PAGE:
The findings in this current study do not follow the guidelines issued by the ACI Statewide Burns Injury Service — Clinical Practice Guidelines, which states that burns are cooled with running water [28]. The respondents believed that utilizing cold water would exacerbate the burn injury. Both studies from Chirongoma et al. in Zimbabwe and Griffin et al. also found that water is applied to burns for 20 minutes; chemicals cause the burns, then continue cooling for 1–2 hours while paying attention to the victim’s body temperature so that hypothermia does not occur [26, 29]. Furthermore, they believed that employing home remedies to alleviate pain and prevent infection would improve wound healing and a more favorable scar appearance. In this research, 25% of respondents utilized regular cold water as a first aid treatment for burns and administered it for 5–10 minutes.

Improving burn wound management is critical for wound care nurses in determining suitable treatments. Early burn therapy necessitates nursing-intensive care that focuses on delaying the burning process, preserving homeostasis, and replenishing lost fluids and electrolytes [30]. To achieve proper wound care therapy, the wound care team, which includes clinicians, charge nurses, and wound care technicians, must communicate and coordinate.


The study of first aid for burns has implications for both community and emergency areas. Education and training are critical to overcoming issues related to personal opinion and resource allocation, notably in the prevention of burn injuries and first aid. Consequently, it is crucial to implement an educational and training initiative to enhance awareness and skills in providing first aid for burn injuries in rural regions. Future research on first aid for burn injuries should concentrate on increasing knowledge and awareness among the community. Furthermore, research should seek to clarify and standardize burn wound cooling suggestions, such as the ideal temperature, manner, duration, and timing of therapy.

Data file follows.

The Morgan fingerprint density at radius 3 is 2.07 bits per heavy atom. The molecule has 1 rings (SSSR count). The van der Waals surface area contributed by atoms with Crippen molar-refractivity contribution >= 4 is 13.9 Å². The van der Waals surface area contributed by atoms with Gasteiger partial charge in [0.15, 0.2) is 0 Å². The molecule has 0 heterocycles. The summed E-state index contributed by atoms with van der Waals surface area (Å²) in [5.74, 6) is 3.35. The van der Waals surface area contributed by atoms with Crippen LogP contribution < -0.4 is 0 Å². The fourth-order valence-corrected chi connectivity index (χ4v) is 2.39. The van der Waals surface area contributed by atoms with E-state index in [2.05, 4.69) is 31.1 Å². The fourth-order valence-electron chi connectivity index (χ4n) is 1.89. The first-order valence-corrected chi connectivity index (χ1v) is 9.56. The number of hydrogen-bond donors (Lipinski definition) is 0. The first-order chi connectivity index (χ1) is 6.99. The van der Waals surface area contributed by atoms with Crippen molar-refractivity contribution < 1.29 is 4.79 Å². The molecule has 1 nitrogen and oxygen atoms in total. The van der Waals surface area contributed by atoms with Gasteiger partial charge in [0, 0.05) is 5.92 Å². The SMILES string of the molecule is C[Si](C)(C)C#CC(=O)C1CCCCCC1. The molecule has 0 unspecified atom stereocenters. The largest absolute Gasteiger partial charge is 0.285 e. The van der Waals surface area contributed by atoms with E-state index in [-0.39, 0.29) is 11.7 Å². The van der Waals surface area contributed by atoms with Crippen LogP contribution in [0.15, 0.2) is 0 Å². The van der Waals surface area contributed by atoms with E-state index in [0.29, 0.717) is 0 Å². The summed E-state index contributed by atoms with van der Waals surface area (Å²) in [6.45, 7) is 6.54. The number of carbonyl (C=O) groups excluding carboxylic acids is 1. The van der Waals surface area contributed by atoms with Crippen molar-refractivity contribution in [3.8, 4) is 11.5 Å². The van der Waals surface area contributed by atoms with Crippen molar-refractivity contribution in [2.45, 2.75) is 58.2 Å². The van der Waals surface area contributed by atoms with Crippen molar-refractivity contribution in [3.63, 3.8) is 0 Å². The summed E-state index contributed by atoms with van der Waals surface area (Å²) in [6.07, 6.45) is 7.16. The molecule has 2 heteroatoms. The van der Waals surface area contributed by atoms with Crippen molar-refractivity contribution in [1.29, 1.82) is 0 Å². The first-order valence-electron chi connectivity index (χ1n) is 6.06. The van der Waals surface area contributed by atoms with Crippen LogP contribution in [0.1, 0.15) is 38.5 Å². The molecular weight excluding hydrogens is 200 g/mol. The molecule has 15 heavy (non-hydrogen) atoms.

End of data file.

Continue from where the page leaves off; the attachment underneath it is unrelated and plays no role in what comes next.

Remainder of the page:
Article information and declarations
Data availability statement

The findings of this study are not openly accessible because of the need to protect respondent confidentiality. However, they can be obtained from the corresponding author upon a reasonable request.

Ethics statement

This research has been declared ethically feasible by the Health Research Ethics Committee of the University of Muhammadiyah Malang (KEPK UMM) with Number E.5.a/121/KEPK-UMM/V/2020.

Author contributions

Conceptualization: IDP. Data curation: IDP, RH. Formal analysis: IDP, RH. Methodology: IDP, RH, IW. Project administration: IDP, FFA. Visualization: IDP, RH. Writing – original draft: IDP, FFA. Writing – review & editing: IDP, RH, INW.


No financial support was provided to the author(s) for conducting the research, writing the article, or publishing it.


The authors would like to thank all the respondents in this research.

Conflict of interest

The authors declare no conflicts of interest.